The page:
A new computing architecture inspired by the human brain, developed by an international team of researchers, uses the functioning of a molecule to further increase ultra-fast decision-making in computers and gain flexibility, reminiscent of the plasticity of neurons in the brain .
According to a Press release from the University of Limerick, in Ireland, one of the academic centers that was part of the research, the advance creates a new type of computer architecture with considerable time and energy savings, which could have important implications in areas ranging from financial decision-making to bioinformatics.
The molecule that inspired the scientists uses the natural asymmetry in its metal-organic bonds to rapidly switch between different states, allowing it to make ultra-fast decisions. On the new device, everything is done in one place, so there is no need to keep reading or moving information
The new computer-molecular circuit is based on the fact that the computer processing unit no longer has to search for data in memory for each operation it performs: this integration and concurrency greatly saves time and energy costs. The study on which this innovation is based was recently published in the journal Nature.
Seeking to mimic brain plasticity
The researchers began their work by recognizing that the synaptic networks between neurons in the neocortex incorporate intricate logical structures that allow for extremely fast and sophisticated decision-making, far surpassing any artificial electronic analog.
Besides, the neural network in the human brain it can be dynamically reconfigured, providing flexibility and adaptability to changing environments: this feature has not yet been achieved by artificial networks and computer systems. It is not surprising, then, that many advances in these areas are made from developments inspired by the human brain.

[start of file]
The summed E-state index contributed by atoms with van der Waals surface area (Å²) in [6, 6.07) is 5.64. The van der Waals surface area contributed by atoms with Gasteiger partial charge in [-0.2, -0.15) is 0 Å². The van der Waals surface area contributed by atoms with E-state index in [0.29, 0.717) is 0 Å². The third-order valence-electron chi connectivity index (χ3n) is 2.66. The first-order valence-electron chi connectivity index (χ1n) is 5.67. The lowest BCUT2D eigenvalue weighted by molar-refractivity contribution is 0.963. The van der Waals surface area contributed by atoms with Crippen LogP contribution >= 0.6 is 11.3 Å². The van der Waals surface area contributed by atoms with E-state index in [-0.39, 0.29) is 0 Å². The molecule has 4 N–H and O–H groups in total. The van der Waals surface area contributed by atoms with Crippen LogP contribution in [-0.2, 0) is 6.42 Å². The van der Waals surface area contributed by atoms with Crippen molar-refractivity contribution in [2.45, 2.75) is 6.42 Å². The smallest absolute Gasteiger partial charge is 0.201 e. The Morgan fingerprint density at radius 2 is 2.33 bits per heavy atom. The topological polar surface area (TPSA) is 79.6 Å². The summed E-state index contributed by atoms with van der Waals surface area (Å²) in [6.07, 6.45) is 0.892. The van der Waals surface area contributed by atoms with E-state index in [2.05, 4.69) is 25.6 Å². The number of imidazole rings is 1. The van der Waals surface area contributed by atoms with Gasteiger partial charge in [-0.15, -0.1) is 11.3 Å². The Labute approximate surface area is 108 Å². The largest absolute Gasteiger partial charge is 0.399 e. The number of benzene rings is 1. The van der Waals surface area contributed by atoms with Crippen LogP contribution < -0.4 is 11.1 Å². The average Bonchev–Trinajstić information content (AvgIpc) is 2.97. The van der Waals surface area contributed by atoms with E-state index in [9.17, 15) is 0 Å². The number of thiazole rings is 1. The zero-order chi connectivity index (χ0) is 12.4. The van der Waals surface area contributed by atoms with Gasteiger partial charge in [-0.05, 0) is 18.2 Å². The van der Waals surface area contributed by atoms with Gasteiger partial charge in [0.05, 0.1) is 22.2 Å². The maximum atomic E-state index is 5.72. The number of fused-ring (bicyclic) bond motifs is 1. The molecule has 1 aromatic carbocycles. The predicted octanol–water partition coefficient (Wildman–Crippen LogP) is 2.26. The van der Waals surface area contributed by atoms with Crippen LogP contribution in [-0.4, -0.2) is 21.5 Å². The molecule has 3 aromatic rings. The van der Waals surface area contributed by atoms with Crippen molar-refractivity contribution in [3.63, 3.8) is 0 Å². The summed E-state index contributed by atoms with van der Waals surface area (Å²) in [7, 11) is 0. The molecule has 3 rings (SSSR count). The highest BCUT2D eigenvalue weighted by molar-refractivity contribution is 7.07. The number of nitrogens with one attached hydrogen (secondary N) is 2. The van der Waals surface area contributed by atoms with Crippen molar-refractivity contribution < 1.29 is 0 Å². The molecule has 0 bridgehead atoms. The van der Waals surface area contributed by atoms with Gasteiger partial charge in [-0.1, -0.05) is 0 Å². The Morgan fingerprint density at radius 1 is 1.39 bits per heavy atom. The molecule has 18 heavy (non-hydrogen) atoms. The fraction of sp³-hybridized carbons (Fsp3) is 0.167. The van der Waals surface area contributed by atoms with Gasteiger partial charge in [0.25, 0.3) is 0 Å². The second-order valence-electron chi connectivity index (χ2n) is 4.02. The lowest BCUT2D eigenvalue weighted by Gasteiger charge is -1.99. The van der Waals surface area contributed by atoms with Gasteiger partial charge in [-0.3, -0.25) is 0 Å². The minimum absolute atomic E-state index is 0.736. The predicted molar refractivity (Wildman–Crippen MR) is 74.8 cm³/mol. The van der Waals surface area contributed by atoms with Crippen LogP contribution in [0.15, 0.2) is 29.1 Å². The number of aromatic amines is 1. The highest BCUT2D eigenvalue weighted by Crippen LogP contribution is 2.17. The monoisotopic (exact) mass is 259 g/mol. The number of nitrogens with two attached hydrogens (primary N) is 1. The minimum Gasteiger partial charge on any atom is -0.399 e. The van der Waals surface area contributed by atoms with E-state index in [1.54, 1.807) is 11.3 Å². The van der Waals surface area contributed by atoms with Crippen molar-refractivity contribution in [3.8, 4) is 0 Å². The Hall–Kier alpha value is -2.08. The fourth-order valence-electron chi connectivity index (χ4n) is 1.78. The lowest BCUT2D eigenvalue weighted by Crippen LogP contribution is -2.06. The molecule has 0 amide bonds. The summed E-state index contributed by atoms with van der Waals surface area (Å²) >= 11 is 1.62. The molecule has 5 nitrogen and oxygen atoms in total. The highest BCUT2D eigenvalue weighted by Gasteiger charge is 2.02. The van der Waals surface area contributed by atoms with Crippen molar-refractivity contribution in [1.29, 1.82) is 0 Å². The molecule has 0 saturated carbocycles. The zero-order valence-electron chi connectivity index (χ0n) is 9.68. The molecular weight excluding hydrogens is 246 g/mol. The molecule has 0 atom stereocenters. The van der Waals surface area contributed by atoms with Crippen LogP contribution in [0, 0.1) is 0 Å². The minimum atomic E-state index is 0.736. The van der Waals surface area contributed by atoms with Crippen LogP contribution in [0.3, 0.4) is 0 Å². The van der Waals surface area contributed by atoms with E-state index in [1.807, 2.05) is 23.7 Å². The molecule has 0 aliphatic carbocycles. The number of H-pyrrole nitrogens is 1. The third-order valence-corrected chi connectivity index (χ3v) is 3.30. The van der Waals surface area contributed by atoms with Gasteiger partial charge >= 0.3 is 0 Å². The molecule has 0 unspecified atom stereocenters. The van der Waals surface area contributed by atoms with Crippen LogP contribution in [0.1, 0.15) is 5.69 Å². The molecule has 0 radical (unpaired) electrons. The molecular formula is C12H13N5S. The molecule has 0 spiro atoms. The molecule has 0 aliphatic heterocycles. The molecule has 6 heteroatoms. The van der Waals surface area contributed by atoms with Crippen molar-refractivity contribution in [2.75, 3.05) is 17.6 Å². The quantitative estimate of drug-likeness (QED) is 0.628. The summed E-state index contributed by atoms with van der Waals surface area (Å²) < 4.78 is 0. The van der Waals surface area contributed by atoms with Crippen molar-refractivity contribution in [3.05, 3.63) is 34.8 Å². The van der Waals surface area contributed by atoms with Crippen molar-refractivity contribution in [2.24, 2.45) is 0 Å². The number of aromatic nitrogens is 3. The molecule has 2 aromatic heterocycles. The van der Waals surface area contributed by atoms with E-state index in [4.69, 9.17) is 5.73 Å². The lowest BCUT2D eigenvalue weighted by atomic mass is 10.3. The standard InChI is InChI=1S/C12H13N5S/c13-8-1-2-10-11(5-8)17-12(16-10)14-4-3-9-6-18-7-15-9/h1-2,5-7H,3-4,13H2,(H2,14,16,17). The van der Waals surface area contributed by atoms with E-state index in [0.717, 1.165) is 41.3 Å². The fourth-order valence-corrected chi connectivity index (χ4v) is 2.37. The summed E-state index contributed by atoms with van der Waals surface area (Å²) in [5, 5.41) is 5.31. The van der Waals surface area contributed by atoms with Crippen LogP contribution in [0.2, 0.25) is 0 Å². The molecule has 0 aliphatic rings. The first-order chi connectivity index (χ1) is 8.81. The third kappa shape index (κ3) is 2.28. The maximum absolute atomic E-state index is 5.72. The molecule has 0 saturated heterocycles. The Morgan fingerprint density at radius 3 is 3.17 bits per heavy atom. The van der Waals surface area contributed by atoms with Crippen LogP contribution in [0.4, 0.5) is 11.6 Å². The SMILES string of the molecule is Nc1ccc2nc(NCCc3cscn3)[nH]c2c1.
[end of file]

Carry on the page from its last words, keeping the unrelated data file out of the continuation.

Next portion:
In the new research, the scientists discovered that a simple molecule made of just 77 atoms can be used to create a computing architecture that is not only faster and cheaper: it can also achieve a level of flexibility reminiscent of the neural plasticity that characterizes our brain.
Leaving the “bottleneck” behind
In this way, innovation would be exceeding the so-called Von Neumann bottleneck. It is a limitation in computer processing as a consequence of the computer architectures that are used today. In them, the data, applications and programs that are in the memory are physically separated from the processor.
Because of this, computers must spend a significant amount of time transporting information between both systems (memory and processor). This is when a “bottleneck” is generated, since even if it has high processing speeds, the computer must spend a lot of time integrating the data in memory with the processor, remaining inactive for other purposes during that period.
Innovation based on the functioning of a molecule and inspired by the human brain overcomes this limitation, integrating memory and processing. Scientists even demonstrated experimentally that their device was capable of performing complex calculations in a single step or fragment of time, to later reprogram itself and perform another task immediately.
Researchers have explored a solution based on organic molecules, which are being used lately to create devices that can overcome the Von Neumann bottleneck, a condition that traditional systems and other options cannot achieve with any efficiency.
Now, this type of development promises the creation of ultra-fast computing devices with incredible flexibility to multitask and adapt to change, almost on the same level as the ever-amazing human brain.
Decision Trees within a Molecular Memristor. Sreetosh Goswami, Rajib Pramanick, Abhijeet Patra, Santi Prasad Rath, Martin Foltin, Ariando Ariando, Damien Thompson, T. Venkatesan, Sreebrata Goswami and R. Stanley Williams. Nature (2021).DOI:https://doi.org/10.1038/s41586-021-03748-0
Photo: Gerd Altmann and Pixabay.
Eddie is an Australian news reporter with over 9 years in the industry and has published on Forbes and tech crunch.